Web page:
Two families on a cycle ride in Toulon, southern France, came under violent physical attack after (MUSLIM) assailants hurled insults at two females for wearing shorts, according to prosecutors.
UK Telegraph (h/t Mano) The attack, carried out by a group of (MUSLIM) youths from a housing project in the Mediterranean port town, has sparked claims that parts of France are prey to an Islamic “morality police” just like in Tehran and London.
Two couples with their three children and a friend were on a Sunday afternoon outing on bikes and roller blades when the “incredibly violent” attack took place, according to Var Matin, the local newspaper. They were passing near the Cité des Oeillets in eastern Toulon, when a group of (MUSLIM) adolescents starting insulting the women of the group because of their shorts, including jibes such as: “Dirty whore, get naked.”
Several French beach resort towns banned the burkini this summer on grounds it was against secularism and posed a security threat, but France’s highest administrative court has since ruled that the ban ‘seriously and clearly illegally breached fundamental freedoms’.
When their male partners sought to intervene, a larger group of (MUSLIM) youths arrived and a fight ensued, according to the Toulon prosecutor Bernard Marchal.
“The male partners had simply asked them to respect their women and that sparked the fight. The three men were violently beaten on the face by the )MUSLIMS) in front of their children. This was provocation of a sexual nature with the intention of forcing a reaction out of the men present,” said Mr Marchal.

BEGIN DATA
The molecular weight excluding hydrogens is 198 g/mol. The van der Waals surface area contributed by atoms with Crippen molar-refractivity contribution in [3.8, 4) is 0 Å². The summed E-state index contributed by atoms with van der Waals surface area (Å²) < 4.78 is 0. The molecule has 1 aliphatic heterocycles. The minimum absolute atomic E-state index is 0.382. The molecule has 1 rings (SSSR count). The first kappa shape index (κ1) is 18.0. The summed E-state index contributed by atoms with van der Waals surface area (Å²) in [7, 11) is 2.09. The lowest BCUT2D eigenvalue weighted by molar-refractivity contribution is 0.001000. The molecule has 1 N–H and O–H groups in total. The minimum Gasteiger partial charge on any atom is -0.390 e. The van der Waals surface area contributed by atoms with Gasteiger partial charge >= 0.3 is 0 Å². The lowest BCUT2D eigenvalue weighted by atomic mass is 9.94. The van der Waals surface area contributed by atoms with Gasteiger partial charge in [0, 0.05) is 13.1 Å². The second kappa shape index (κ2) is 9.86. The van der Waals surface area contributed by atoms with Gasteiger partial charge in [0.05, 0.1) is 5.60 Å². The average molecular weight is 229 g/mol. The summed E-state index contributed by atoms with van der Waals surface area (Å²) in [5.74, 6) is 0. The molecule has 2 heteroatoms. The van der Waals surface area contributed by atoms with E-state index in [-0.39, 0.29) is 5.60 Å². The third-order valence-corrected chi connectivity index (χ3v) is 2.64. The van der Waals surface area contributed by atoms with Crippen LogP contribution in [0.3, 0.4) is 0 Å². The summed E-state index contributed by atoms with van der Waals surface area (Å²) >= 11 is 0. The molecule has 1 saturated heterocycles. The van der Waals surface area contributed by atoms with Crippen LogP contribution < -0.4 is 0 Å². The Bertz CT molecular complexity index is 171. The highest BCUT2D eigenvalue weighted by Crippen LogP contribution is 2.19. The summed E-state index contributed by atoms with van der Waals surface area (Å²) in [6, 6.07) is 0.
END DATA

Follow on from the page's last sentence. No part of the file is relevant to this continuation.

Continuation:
One of the men was severely beaten and has had to take a month off work, while another had his nose broken. The women were lightly injured and the children suffered from shock.
Thanks to CCTV, police were able to identify and arrest two suspects, aged 17 and 19, and a preliminary investigation has been launched to identify other suspects.
The attack comes a month after an 18-year old girl was spat at and insulted by a group of girls who found her shorts indecent. Maud Vallet posted a Facebook picture of herself in shock afterwards with the caption: “Hello, I’m a slag”.
She recounted asking her taunters: “Why are you calling me a whore because I’m wearing shorts while a man can walk around the centre of town bare-chested without anyone saying anything?” She said the MUSLIMS replied: “Because you’re a woman and should respect yourself, you idiot.” A solidarity “march in shorts” was held in the town.
Following the incident, at least a hundred residents of the city rallied to support women’s rights to dress as they please by holding a “shorts walk”. Following the incident, at least a hundred residents of the city rallied to support women’s rights to dress as they please by holding a “shorts walk”.
Furthermore, around 80,000 signed a petition in support of Ms. Vallet, which claimed that “gender equality” and core French values are under threat.
Across Europe, and in France in particular, it seems like Muslims insist on taking perceived transgressions against Islamic law into their own hands, European laws be damned.
In June of this year, as reported by the Inquisitr, a female Muslim bartender working in the resort city of Nice was assaulted by two Muslim men for serving alcohol during Ramadan. One of the assailants slapped her across the face, knocking her to the ground.
“One of them said to me in Arabic: ‘You should be ashamed of yourself for serving alcohol during Ramadan,— if I was God I would hang you.’ [I replied] ‘You’re not God and you cannot judge me.’”
Incidents such as this have led some politicians to fear that Muslims are attempting to impose Islamic law in Europe. Right-wing French politician Eric Ciotti, for example, said following the attack on the waitress that such attacks signify a growing problem of Islamic fundamentalism in France.
“This attack should be placed in a national context that has seen a constant rise in religious fundamentalism and ghetto communities. Each attack like this strikes a severe blow against the values of the French Republic.”
While there was no proof the shorts attack was ideologically motivated, on Thursday, Céline Pina, a former regional councillor for the Paris area who wrote a book called Guilty Silence, warned of “Islamic violence that is growing everywhere in France against women.”